Guest Blog: Stop and Smell the Roses!

This Immersed post comes to you from guest blogger Dr. Carisa Perry-Parrish, who recently presented a workshop on mindfulness practices to The New Century School staff and writes about this experience. Dr. Perry-Parrish is Director of Training, Child Clinical & Pediatric Psychology Postdoctoral Fellowship and Assistant Professor of Psychiatry and Behavioral Sciences at Johns Hopkins as well as a TNCS parent. As part of Johns Hopkins Expert Team in Pediatric Medical Psychology, “[she] specializes in improving emotion regulation in children and adolescents. Her clinical interests emphasize practicing and promoting evidence-based care, including parent management training for childhood noncompliance and ADHD, cognitive-behavioral therapy for youth anxiety/depression, and acceptance and mindfulness-based interventions to improve self-regulation.”

Stop and Smell the Roses!

Last spring, I was asked to give a parent workshop on mindfulness in parenting. A great group of parents attended and it was a good experience. Several teachers were interested in the topic as well, and this year I was invited back to provide a teacher workshop on mindfulness. Our teachers and staff were another lovely group, very engaged in learning about meditation and mindfulness.

It was Martin Luther King, Jr., Day, so I shared one of my favorite pictures of Dr. King and Thich Nhat Hanh (mindfulness author and monk), engaged at a conference back in the 1960s. Gauging from how many recognized this favorite author of mine, it was clear that several in the group were already engaged in mindfulness in various forms. So what is mindfulness?


Dr. Martin Luther King, Jr, and Thich Nhat Hanh.

Mindfulness has been described as “paying attention in a particular way: on purpose, in the present moment, and nonjudgmentally” (Kabat-Zinn, 1994). As L.A. Lakers Coach Phil Jackson put it, “when [basketball] players practice what is known as mindfulness…not only do they play better and win more, they also become more attuned to each other.” In essence, mindfulness is the complete awareness in what is happening right now. Therefore, mindfulness instruction is intended to enhance an individual’s innate ability to be aware.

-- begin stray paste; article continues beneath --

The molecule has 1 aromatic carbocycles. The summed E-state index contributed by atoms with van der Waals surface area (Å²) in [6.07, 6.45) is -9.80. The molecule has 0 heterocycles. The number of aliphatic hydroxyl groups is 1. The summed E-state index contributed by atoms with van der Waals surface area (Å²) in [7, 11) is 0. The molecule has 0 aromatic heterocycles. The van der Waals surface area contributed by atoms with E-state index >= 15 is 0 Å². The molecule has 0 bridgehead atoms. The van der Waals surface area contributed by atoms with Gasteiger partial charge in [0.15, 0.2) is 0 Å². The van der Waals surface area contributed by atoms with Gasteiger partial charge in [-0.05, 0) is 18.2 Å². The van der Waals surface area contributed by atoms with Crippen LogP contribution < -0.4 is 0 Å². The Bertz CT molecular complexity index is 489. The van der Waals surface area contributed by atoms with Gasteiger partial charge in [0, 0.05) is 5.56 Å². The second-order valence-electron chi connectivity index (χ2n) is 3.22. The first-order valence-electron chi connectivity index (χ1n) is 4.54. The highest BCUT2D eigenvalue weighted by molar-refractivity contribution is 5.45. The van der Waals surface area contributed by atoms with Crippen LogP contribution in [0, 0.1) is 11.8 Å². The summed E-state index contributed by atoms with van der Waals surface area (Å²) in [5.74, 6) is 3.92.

Formal mindfulness instruction entails a range of techniques that help foster an intentional focusing of attention on one’s present-moment experience while letting go of negative, self-critical judgments. As detailed explicitly in many mindfulness programs, this type of training aims to help individuals accept unpleasant and painful experiences without reactively attempting to change the experience. However, as most of us would prefer to reduce or eliminate pain and discomfort as much as possible, some mindfulness-based programs additionally adopt a dialectical position of balancing desire for change alongside intentional acceptance of the inevitability of suffering. As moment-to-moment awareness through the day is the ultimate goal of mindfulness programs, there is also instruction of informal techniques that can be used at any time.

The recent teacher workshop provided an introduction to mindfulness and some suggestions for how to weave contemplative practices to support our children’s development of focused attention. Given the range of daily hassles and life stress we all experience, activities that foster our children’s focused attention are theorized to help them regulate their emotional reactions.

For those of you who have observed in our children’s classrooms, you have probably seen several teachers engage in mindfulness activities—whether or not the teacher had identified the activity as such. You have likely witnessed your own child become absorbed in a favorite activity, whether it was engineering a LEGO construction, collecting wildflowers, or watching the clouds pass by. Awareness training is quite complementary to a central tenet of Montessori philosophy, which is to develop the innate ability to become absorbed in learning. As Maria Montessori stated, “The first essential for the child’s development is concentration” (The Absorbent Mind, p. 202).


Mind full, or mindful?

Portions excerpted from Perry-Parrish, C., & Sibinga, E.M.S. (2014). Mindfulness meditation. Functional Symptoms in Pediatrics (ed. R. Anbar). Springer.

—Carisa Perry-Parrish

. . . And stay tuned, readers, for teacher reactions to the workshop as well as some of Dr. Perry-Parrish’s very helpful, evidence-based tips on how to (and why we should) mindfully interact with children, whether at home or in the classroom.